We start a new series this month, interviewing global influencers in the area of executive health. Short conversations that we hope will deliver deep insights. First up is Rory Simpson, Chief Learning Officer at Telefónica and Managing Director of the company’s corporate university, Universitas.
Rory, good to talk to you today. I’m guessing its been about 20 years at the forefront of executive education, since you led that function at IESE in Barcelona, is that right? Why have you stayed in the field all that time?
Yes, I was Managing Director of Executive Education at IESE from 1998 for more than 5 years. Though looking back there’s been two distinct blocks. I was essentially an administrator for almost 15 years, helping different business schools with their market presence and an awareness that selling programmes to international businesses was a key part of the business school operation. This was particularly the case in 1998 when we were just starting out in executive education at IESE, and I knew the school well having done my MBA there. It’s great to see them come so far with being ranked number 1 by the Financial Times the past 2 years. For the past 6, almost 7 years I’ve been involved more in the teaching side of executive education which I’ve found hugely rewarding.
I think I’ve stayed in the field so long due to impact. You can make a real impact in the lives of executives, who in turn can have a real impact in their companies and society at large.
How has executive education changed in that time?
I think it’s moved quite clearly from delivering technical skills, which could have been driven by compliance issues to broader issues around executive lives. There used to be a demand on learning strategy for their business, now it’s about strategy for their lives. And for many their lives are their company. Providing a safe environment is key. It’s important for executives to take a step back from their day to day operations where it’s not always possible to act authentically.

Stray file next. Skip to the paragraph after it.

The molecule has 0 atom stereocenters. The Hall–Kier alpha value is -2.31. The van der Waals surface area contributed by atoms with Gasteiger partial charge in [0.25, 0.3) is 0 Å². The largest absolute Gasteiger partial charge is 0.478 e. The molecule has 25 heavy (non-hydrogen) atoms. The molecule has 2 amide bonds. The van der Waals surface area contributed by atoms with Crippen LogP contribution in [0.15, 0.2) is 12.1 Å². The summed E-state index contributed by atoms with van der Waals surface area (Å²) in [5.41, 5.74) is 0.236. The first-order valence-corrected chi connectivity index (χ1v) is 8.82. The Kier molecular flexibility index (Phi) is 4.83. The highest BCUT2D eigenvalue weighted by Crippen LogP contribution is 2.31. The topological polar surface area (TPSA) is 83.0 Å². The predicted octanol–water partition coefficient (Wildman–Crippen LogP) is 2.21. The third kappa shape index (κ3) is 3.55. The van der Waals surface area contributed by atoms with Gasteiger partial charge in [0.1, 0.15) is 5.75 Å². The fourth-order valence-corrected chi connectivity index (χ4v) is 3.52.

You mentioned two phases in your executive education career of administration and delivery, which I guess could align to your business school and corporate roles. Can you tell us more about executive education in business schools?
Sure. So I directed the executive education function at IESE, London Business School and Thunderbird, and also directed programmes in Europe for Harvard, Stanford and Michigan. I would see many academics, of supposed world-renown, and commanding huge fees, who couldn’t communicate with the audience. They may have conducted and written about world-famous research but I wondered what the point was if the executives didn’t get it. At the same time I felt that I was able to communicate with executives and as well as being able to sell and direct programmes, that I could teach on them also. My passion lies in communication and teaching and I think that is the key factor in making an impact.